Many applications running on the Application Server use servlets or JavaServer Pages (JSP) technology in the presentation tier. This section describes how to improve performance of such applications, both through coding practices and through deployment and configuration settings.
This section provides some tips on coding practices that improve servlet and JSP application performance.
Follow these general guidelines to increase performance of the presentation tier:
Minimize Java synchronization in servlets.
Don’t use the single thread model for servlets.
Use the servlet’s init() method to perform expensive one-time initialization.
Avoid using System.out.println() calls.
In the servlet multithread model (the default), a single instance of a servlet is created for each application server instance. All requests for a servlet on that application instance share the same servlet instance. This can lead to thread contention if there are synchronization blocks in the servlet code. So, avoid using shared modified class variables, since they create the need for synchronization.
Follow these guidelines when using HTTP sessions:
Create sessions sparingly. Session creation is not free. If a session is not required, do not create one.
Use javax.servlet.http.HttpSession.invalidate() to release sessions when they are no longer needed.
Keep session size small, to reduce response times. If possible, keep session size below seven KB.
Use the directive <%page session="false"%> in JSP files to prevent the Application Server from automatically creating sessions when they are not necessary.
Don’t cache transaction data in HttpSession. Access to data in an HttpSession is not transactional. Do not use it as a cache of transactional data, which is better kept in the database and accessed using entity beans. Transactions will rollback upon failures to their original state. However, stale and inaccurate data may remain in HttpSession objects. The Application Server provides “read-only” bean-managed persistence entity beans for cached access to read-only data.
Follow these configuration tips to improve performance. These tips are intended for production environments, not development environments.
To improve class loading time, avoid having excessive directories in the server CLASSPATH. Put application-related classes into JAR files.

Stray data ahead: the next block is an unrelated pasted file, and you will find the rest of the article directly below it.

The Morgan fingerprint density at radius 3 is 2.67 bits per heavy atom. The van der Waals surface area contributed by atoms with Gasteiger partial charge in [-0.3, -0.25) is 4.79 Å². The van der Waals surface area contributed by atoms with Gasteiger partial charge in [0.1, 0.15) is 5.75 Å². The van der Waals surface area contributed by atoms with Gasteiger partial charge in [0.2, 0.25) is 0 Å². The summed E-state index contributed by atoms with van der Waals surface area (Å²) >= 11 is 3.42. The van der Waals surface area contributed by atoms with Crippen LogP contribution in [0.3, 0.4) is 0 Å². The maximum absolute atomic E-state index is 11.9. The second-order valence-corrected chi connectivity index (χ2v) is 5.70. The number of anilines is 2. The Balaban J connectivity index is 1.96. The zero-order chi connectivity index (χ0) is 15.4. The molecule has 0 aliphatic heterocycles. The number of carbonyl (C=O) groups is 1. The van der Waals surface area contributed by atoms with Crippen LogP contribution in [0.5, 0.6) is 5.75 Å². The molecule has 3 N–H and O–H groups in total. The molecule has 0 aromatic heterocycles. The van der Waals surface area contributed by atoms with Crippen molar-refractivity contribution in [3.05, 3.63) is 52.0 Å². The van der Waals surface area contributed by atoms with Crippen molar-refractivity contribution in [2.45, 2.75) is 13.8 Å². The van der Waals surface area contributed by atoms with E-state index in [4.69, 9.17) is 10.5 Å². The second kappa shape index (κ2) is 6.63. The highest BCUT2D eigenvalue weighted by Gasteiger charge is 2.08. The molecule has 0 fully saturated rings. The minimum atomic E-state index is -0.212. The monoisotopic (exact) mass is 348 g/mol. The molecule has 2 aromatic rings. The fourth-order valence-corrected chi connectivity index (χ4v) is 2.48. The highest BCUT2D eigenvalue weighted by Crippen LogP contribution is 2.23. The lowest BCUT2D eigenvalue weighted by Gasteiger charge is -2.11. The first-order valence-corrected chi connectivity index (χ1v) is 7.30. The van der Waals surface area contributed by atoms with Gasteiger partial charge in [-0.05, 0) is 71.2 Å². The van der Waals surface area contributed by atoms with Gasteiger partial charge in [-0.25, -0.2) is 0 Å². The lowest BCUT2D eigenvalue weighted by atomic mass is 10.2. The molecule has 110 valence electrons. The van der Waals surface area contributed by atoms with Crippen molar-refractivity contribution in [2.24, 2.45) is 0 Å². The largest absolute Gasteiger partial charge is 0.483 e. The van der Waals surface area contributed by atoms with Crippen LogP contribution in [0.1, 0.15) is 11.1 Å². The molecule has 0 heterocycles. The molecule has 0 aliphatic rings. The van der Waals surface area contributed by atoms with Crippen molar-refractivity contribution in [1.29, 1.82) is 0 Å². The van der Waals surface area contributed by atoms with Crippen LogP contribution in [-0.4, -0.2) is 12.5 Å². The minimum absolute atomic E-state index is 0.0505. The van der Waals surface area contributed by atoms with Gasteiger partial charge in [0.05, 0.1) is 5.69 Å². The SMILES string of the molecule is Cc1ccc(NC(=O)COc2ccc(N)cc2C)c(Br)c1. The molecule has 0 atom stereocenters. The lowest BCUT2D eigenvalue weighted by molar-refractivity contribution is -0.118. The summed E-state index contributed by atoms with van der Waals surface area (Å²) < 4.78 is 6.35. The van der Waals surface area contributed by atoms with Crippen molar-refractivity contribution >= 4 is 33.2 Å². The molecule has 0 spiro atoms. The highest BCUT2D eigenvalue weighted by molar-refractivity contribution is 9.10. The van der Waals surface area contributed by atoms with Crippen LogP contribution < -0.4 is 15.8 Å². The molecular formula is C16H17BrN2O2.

HTTP response times are dependent on how the keep-alive subsystem and the HTTP server is tuned in general. For more information, see HTTP Service Settings.
Cache servlet results when possible. For more information, see Chapter 8, Developing Web Applications, in Sun Java System Application Server 9.1 Developer’s Guide.
If an application does not contain any EJB components, deploy the application as a WAR file, not an EAR file.
Optimize SSL by using routines in the appropriate operating system library for concurrent access to heap space. The library to use depends on the version of the SolarisTM Operating System (SolarisOS) that you are using. To ensure that you use the correct library, set the LD_PRELOAD environment variable to specify the correct library file. For mor information, see the following table.
Solaris OS Version
Setting of LD_PRELOAD Environment Variable
To set the LD_PRELOAD environment variable, edit the entry for this environment variable in the startserv script. The startserv script is located is located in the bin/startserv directory of your domain.
The exact syntax to define an environment variable depends on the shell that you are using.
The security manager is expensive because calls to required resources must call the doPrivileged() method and must also check the resource with the server.policy file. If you are sure that no malicious code will be run on the server and you do not use authentication within your application, then you can disable the security manager.
To disable use of the server.policy file, use the Admin Console. Under Configurations > config-name > JVM Settings (JVM Options) delete the option that contains the following text: